The Rb-E2F pathway drives cell cycle progression and cell proliferation, and the molecular strategies safeguarding its activity are not fully understood. Here we report that E2F1 directly transactivates miR-449a/b. miR-449a/b targets and inhibits oncogenic CDK6 and CDC25A, resulting in pRb dephosphorylation and cell cycle arrest at G1 phase, revealing a negative feedback regulation of the pRb-E2F1 pathway. Moreover, miR449a/b expression in cancer cells is epigenetically repressed through histone H3 Lys27 trimethylation, and epigenetic drug treatment targeting histone methylation results in strong induction of miR-449a/b. Our study reveals a tumor suppressor function of miR-449a/b through regulating Rb/E2F1 activity, and suggests that escape from this regulation through an aberrant epigenetic event contributes to E2F1 deregulation and unrestricted proliferation in human cancer.Supplemental material is available at http://www.genesdev.org.
Inhibitors of histone deacetylases (HDACIs) are a new generation of anticancer agents that selectively kill tumor cells. However, the molecular basis for their tumor selectivity is not well understood. We investigated the effects of HDACIs on the oncogenic Rb-E2F1 pathway, which is frequently deregulated in human cancers. Here, we report that cancer cells with elevated E2F1 activity, caused either by enforced E2F1 expression, or by E1A oncogene expression, are highly susceptible to HDACI-induced cell death. This E2F1-mediated apoptosis is neither p53-nor p73-dependent but proceeds through selective induction of proapoptotic BH3-only protein Bim. We show that Bim is a direct target of E2F1 and that HDAC inhibition promotes the recruitment of E2F1 to the Bim promoter. Moreover, silencing of Bim by specific small interfering RNA (siRNA) effectively abolishes the E2F1-mediated cell death sensitization to HDACIs. These findings suggest that the oncogenic E2F1 pathway participates in HDACIs-induced apoptosis in cancer cells and underscore the importance of Bim as a key mediator of oncogene-induced apoptosis. Our study provides an important insight into the molecular mechanism of tumor selectivity of HDACIs and predicts that, clinically, HDACIs will be more effective in tumors with high E2F1 activity.histone deacetylase inhibitors ͉ tumor selectivity ͉ oncogene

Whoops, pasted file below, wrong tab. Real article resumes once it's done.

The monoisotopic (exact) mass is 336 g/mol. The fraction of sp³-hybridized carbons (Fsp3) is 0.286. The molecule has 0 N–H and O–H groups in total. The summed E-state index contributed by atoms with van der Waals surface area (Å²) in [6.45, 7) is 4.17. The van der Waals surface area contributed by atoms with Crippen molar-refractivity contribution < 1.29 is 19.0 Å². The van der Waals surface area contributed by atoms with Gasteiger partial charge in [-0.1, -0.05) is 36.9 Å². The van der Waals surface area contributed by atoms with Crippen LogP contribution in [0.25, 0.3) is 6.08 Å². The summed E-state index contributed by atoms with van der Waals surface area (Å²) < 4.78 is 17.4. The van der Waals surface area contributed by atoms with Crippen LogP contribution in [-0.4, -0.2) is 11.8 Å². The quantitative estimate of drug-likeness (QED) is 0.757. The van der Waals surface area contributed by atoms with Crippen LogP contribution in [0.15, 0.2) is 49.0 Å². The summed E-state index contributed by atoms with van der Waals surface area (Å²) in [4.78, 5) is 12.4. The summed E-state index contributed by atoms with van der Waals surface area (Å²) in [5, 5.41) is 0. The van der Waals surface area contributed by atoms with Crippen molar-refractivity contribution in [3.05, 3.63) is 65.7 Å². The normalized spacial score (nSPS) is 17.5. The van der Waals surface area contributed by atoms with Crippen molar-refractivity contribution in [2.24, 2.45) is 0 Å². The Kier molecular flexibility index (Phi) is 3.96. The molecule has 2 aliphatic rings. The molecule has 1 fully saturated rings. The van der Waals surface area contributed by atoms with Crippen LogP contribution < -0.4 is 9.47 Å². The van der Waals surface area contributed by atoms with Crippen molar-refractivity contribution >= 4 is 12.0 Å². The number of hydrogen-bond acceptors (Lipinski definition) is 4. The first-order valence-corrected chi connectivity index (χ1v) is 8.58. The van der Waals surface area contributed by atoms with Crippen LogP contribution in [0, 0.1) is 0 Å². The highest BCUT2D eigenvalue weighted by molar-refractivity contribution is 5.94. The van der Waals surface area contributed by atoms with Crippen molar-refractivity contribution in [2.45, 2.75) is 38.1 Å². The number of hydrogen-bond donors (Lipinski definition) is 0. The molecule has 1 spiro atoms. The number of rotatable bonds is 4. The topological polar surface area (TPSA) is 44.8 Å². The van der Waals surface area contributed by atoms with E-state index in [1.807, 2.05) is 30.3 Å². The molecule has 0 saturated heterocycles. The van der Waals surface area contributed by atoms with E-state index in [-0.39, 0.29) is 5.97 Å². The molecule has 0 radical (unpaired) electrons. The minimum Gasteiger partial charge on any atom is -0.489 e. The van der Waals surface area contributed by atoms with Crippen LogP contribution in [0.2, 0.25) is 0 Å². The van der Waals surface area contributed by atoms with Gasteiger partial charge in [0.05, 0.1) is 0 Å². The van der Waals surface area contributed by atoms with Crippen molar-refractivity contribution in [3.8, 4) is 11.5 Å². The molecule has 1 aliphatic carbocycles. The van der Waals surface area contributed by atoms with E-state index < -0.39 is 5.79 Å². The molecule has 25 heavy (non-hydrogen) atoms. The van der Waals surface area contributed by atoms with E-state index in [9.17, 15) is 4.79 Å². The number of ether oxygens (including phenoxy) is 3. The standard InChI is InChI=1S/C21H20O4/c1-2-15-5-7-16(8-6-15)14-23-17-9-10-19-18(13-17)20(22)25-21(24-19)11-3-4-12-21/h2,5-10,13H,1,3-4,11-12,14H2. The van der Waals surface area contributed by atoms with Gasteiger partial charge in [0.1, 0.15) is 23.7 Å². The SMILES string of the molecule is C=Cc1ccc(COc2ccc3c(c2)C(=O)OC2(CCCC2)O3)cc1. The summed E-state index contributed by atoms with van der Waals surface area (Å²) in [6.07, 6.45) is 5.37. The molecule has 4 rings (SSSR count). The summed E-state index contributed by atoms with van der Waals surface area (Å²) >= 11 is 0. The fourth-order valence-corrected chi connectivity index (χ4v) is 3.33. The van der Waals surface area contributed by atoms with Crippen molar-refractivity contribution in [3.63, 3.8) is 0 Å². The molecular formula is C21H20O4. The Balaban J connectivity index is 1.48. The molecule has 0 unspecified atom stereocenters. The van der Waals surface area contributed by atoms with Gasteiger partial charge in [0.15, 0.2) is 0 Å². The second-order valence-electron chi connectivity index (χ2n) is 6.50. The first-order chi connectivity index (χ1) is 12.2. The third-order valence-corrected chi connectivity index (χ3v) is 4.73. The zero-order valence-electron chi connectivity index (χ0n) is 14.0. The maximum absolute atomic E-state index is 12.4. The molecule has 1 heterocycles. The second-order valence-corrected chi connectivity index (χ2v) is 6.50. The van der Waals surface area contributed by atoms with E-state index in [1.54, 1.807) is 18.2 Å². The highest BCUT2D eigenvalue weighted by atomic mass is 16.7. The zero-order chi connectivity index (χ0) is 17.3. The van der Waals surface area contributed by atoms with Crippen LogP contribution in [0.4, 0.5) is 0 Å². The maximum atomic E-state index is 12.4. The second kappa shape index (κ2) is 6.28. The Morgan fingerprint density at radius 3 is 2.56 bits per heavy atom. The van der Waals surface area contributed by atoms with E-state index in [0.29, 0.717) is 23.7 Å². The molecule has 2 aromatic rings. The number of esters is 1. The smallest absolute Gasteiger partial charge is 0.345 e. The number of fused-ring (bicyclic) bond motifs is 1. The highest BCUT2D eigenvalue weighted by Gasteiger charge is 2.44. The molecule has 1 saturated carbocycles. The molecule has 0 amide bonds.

When innate immune cells such as macrophages are challenged with environmental stresses or infection by pathogens, they trigger the rapid assembly of multi-protein complexes called inflammasomes that are responsible for initiating pro-inflammatory responses and a form of cell death termed pyroptosis. We describe here the identification of an intracellular trigger of NLRP3-mediated inflammatory signaling, IL-1β production and pyroptosis in primed murine bone marrow-derived macrophages that is mediated by the disruption of glycolytic flux. This signal results from a drop of NADH levels and induction of mitochondrial ROS production and can be rescued by addition of products that restore NADH production. This signal is also important for host-cell response to the intracellular pathogen Salmonella typhimurium, which can disrupt metabolism by uptake of host-cell glucose. These results reveal an important inflammatory signaling network used by immune cells to sense metabolic dysfunction or infection by intracellular pathogens.DOI: